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The cult favorite burger chain from Southern California has no equal. Can we move on now?

David Landsel
January 24, 2018

There really was no getting around it—when Shake Shack began its westward expansion drive a few years back, they were eventually going to end up in In-N-Out Burger territory. Inevitably, this would invite comparison, and the incessant asking of the question: Which one is better? There had always been chatter, mostly among burger lovers familiar with both brands, but things really seemed to kick off back in 2015, when Shake Shack first arrived in Nevada and Texas, two states that had already grown to know and appreciate the relatively humble California institution.

This temptation to debate is understandable, don't get me wrong—both brands are immensely popular, both have their share of fierce defenders, not to mention detractors. It was going to come up. If you find New Yorkers to be fiercely, proudly provincial (I can say that, I'm from there), try hanging around Californians. (I can say that, I pay taxes there.). So, Shake Shack was never going to have a smooth ride, coming on to In-N-Out's patch—anyone who expected otherwise was dreaming. Back in 2016, when Shake Shack finally arrived in Los Angeles, the chatter came fast, furious, and never seemed to end. Once again, everyone wanted to know—who was better? 

Pardon my candor, but it was a ridiculous question to ask then, and it's a ridiculous question to be asking now. Not that this is stopping anyone—after settling rather comfortably into In-N-Out's home market, Shake Shack has just announced its intentions to enter the Bay Area, which practically invented that brand of provincialism Californians can't get enough of. Once again, we're having the conversation, that conversation, whether we want to or not.

I'm not here to come down on either side of the question, because there's no answer. None. Shake Shack and In-N-Out (and Habit Burger, another California favorite, and Five Guys, and all the rest of the chains now working so hard at blanketing the field) are not equals, they never will be, and it starts with the price, and I'm not sure why that's so hard for people to grasp.

You walk into a Shake Shack and order a burger ($5.69, no cheese), fries ($2.99, frozen, crinkle-cut) and a shake ($5.29 for the basic model), you're walking out of there having spent a minimum of about $14, maybe $15, including tax. It's good, I have no problem spending that kind of money on fast food, occasionally, though I don't happen to think their shakes are worth the price—I am mostly content to upgrade my order to cheese fries ($3.99) and pocket the savings. Walking out of a Shake Shack having spent around $10 feels something like a moral victory. I don't need cheese on my burger, that's why it's on my fries; besides, what makes Shake Shack's high prices and often lengthy waits worth putting up with is the quality of their meat. It's just, well, it's great. I like to be able to taste it—a simple Shake Shack hamburger with pickles and onions is actually a thing of beauty; it's even better if you go for the double. (Just once, resist the urge to add condiments—you might be amazed.)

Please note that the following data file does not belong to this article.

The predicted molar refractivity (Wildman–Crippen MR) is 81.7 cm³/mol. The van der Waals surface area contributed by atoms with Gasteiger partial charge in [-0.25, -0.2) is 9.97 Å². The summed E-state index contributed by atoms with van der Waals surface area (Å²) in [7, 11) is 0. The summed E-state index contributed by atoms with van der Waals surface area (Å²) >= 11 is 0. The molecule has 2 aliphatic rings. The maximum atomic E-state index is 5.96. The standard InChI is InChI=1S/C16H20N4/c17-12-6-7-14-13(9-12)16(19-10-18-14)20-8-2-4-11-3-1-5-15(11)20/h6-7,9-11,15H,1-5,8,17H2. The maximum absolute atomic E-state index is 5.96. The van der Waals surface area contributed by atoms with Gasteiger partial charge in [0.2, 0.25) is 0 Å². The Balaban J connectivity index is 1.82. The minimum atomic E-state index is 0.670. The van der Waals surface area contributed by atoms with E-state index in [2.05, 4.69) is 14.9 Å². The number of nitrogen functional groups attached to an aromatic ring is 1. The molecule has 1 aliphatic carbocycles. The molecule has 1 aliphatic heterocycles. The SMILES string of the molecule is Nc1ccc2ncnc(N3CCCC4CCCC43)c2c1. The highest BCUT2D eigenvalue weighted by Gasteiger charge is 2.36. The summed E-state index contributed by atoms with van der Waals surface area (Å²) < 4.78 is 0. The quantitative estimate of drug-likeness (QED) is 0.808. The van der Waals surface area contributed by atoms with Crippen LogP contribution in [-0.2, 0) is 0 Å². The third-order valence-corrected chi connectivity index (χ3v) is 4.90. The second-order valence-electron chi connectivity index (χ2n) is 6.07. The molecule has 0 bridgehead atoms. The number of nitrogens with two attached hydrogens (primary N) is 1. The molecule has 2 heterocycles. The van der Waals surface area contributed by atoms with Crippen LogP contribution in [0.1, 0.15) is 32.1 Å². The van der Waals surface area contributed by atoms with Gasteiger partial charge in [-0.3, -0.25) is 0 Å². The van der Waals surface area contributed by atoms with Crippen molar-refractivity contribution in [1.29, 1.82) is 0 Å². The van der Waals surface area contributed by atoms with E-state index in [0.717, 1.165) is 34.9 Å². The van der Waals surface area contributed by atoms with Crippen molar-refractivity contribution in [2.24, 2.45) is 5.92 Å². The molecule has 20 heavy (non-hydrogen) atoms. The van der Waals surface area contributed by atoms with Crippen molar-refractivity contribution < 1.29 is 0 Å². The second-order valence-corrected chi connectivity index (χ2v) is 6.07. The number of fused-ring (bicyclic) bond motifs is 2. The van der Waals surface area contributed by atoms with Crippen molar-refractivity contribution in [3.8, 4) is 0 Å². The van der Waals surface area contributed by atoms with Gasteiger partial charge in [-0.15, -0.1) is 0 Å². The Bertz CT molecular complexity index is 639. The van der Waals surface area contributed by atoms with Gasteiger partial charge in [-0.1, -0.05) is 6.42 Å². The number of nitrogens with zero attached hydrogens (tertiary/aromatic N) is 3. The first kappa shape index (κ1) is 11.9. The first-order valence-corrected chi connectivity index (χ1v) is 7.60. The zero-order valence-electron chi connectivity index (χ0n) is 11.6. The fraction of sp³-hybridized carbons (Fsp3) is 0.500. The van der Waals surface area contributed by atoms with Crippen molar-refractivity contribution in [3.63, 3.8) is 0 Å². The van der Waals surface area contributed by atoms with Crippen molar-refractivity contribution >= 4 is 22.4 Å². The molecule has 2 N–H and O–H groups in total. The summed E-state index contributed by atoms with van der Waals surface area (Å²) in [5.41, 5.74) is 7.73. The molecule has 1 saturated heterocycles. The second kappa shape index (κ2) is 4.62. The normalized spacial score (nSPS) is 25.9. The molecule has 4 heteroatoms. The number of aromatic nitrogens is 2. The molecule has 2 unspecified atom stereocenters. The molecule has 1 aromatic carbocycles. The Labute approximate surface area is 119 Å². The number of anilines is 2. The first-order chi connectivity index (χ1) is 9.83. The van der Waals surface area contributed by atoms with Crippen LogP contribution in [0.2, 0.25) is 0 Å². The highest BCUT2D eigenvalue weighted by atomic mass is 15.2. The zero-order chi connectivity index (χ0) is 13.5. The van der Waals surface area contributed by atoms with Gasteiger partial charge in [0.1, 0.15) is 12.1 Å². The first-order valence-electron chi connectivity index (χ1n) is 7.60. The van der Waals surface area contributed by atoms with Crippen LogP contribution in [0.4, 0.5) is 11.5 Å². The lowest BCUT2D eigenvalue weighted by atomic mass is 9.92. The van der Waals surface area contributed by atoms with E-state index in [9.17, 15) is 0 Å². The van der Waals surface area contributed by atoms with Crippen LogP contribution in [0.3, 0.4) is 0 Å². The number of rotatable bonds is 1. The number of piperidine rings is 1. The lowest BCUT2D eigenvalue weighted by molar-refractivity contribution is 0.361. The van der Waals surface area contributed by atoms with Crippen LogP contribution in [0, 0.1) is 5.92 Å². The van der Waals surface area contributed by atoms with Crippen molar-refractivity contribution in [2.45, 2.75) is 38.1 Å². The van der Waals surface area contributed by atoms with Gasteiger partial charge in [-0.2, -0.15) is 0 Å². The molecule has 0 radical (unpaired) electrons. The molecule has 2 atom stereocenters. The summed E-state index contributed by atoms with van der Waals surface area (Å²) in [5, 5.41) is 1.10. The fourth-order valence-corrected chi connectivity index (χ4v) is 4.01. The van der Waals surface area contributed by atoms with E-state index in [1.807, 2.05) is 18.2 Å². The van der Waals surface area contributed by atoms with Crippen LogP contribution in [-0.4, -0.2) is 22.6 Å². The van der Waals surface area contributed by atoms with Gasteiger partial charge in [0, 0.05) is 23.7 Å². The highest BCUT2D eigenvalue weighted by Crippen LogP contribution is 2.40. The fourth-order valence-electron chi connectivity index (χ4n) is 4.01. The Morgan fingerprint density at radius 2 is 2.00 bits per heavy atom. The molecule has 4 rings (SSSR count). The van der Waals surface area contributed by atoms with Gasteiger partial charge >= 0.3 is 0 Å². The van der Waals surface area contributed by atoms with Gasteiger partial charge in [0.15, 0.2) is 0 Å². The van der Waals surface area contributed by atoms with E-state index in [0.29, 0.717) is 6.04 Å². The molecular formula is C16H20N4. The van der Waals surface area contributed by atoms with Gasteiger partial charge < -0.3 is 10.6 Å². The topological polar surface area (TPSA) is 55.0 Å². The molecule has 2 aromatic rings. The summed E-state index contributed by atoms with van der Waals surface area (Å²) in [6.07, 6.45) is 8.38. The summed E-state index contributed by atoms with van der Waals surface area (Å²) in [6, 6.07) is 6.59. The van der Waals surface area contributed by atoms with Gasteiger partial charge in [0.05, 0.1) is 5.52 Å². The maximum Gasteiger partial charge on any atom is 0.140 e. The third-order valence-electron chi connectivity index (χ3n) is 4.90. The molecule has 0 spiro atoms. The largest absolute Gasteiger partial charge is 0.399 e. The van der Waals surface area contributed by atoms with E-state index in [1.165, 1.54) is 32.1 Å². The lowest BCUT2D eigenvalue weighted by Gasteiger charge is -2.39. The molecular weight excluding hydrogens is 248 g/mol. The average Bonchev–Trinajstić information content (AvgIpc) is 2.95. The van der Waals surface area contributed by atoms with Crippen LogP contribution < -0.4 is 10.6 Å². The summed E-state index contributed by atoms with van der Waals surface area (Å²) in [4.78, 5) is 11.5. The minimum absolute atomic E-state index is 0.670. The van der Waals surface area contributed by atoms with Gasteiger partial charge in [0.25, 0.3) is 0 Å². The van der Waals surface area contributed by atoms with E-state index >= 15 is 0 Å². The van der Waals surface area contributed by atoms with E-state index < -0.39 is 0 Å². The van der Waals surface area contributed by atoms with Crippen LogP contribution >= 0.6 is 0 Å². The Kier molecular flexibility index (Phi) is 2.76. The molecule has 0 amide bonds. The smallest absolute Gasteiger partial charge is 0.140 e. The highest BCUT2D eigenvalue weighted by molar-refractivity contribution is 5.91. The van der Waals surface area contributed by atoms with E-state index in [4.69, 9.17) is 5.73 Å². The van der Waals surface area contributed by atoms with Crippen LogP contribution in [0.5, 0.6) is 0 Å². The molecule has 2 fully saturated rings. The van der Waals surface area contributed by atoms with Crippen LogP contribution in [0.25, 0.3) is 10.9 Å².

Try all the cheats you want, however—Shake Shack is still kind of a luxury item. Sure it's good quality, but at those prices, don't you think that should be a given? I sure do. The miracle of In-N-Out, to me, and to generations of Californians, long before I ever showed up to stake my claim, is the fact that it's not only decent quality, but also highly accessible. In-N-Out is perhaps one of the most democratic institutions ever to grace this great democracy.

Like everywhere, In-N-Out's prices have been creeping upward in recent years, but the fact remains that there are almost no barriers to enjoying a burger at In-N-Out—a perfectly cooked hamburger, piled high with fresh vegetables and slathered judiciously with tasty spread, still costs just $2.25. With cheese, it's $2.55. The house special, the Double Double, which is quite enough to feed a normal person for one meal, is $3.70. Fries, like them or don't like them, are hand-cut all day long and cost $1.70 for a generously-sized order; shakes are an exceedingly reasonable $2.30. Famously, that's about the extent of the menu.

If you ordered a basic burger, fries and a shake at In-N-Out, you're looking at spending (depending on the location—those prices are from the Los Angeles area) about $6.50. There are plenty of markets where a burger, medium fries and a shake at McDonald's can cost more than that, and let's not even get started on the difference in quality. This is what, maybe a little more than a third of the cost of a conservative (and comparable) Shake Shack order? That's right—you can eat at In-N-Out roughly three times, for the cost of one trip to Shake Shack. And yet, somehow, we're still having this discussion. Maybe let's stop now?